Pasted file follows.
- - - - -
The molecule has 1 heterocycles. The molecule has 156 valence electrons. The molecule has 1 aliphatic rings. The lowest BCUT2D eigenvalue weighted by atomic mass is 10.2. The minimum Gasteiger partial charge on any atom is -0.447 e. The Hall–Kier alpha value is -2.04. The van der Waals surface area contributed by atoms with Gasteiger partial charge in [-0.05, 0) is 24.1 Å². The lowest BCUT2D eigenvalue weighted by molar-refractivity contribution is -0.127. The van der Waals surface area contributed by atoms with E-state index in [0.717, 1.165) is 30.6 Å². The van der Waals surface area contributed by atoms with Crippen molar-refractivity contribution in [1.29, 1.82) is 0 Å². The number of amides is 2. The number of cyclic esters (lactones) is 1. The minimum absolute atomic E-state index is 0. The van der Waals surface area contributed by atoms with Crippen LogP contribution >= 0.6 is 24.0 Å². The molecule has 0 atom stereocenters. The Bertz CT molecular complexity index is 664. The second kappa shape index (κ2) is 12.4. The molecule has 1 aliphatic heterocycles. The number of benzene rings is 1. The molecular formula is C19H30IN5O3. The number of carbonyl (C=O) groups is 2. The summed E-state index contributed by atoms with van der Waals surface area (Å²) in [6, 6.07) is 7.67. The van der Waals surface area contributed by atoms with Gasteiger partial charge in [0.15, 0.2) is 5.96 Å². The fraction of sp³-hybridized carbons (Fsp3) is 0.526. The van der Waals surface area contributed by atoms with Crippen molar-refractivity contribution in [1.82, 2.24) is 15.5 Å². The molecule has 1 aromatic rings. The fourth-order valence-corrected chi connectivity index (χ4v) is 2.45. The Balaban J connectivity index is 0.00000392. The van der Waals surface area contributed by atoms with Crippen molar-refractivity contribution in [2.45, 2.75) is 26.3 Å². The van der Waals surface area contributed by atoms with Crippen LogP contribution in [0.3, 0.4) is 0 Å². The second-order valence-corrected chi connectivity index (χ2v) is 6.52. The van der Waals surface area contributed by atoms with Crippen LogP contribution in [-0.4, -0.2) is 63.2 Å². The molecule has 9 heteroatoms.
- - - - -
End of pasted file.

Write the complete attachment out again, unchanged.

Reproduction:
The molecule has 1 heterocycles. The molecule has 156 valence electrons. The molecule has 1 aliphatic rings. The lowest BCUT2D eigenvalue weighted by atomic mass is 10.2. The minimum Gasteiger partial charge on any atom is -0.447 e. The Hall–Kier alpha value is -2.04. The van der Waals surface area contributed by atoms with Gasteiger partial charge in [-0.05, 0) is 24.1 Å². The lowest BCUT2D eigenvalue weighted by molar-refractivity contribution is -0.127. The van der Waals surface area contributed by atoms with E-state index in [0.717, 1.165) is 30.6 Å². The van der Waals surface area contributed by atoms with Crippen molar-refractivity contribution in [1.29, 1.82) is 0 Å². The number of amides is 2. The number of cyclic esters (lactones) is 1. The minimum absolute atomic E-state index is 0. The van der Waals surface area contributed by atoms with Crippen LogP contribution >= 0.6 is 24.0 Å². The molecule has 0 atom stereocenters. The Bertz CT molecular complexity index is 664. The second kappa shape index (κ2) is 12.4. The molecule has 1 aliphatic heterocycles. The number of benzene rings is 1. The molecular formula is C19H30IN5O3. The number of carbonyl (C=O) groups is 2. The summed E-state index contributed by atoms with van der Waals surface area (Å²) in [6, 6.07) is 7.67. The van der Waals surface area contributed by atoms with Gasteiger partial charge in [0.15, 0.2) is 5.96 Å². The fraction of sp³-hybridized carbons (Fsp3) is 0.526. The van der Waals surface area contributed by atoms with Crippen molar-refractivity contribution in [1.82, 2.24) is 15.5 Å². The molecule has 1 aromatic rings. The fourth-order valence-corrected chi connectivity index (χ4v) is 2.45. The Balaban J connectivity index is 0.00000392. The van der Waals surface area contributed by atoms with Crippen molar-refractivity contribution in [2.45, 2.75) is 26.3 Å². The van der Waals surface area contributed by atoms with Crippen LogP contribution in [0.3, 0.4) is 0 Å². The second-order valence-corrected chi connectivity index (χ2v) is 6.52. The van der Waals surface area contributed by atoms with Crippen LogP contribution in [-0.4, -0.2) is 63.2 Å². The molecule has 9 heteroatoms.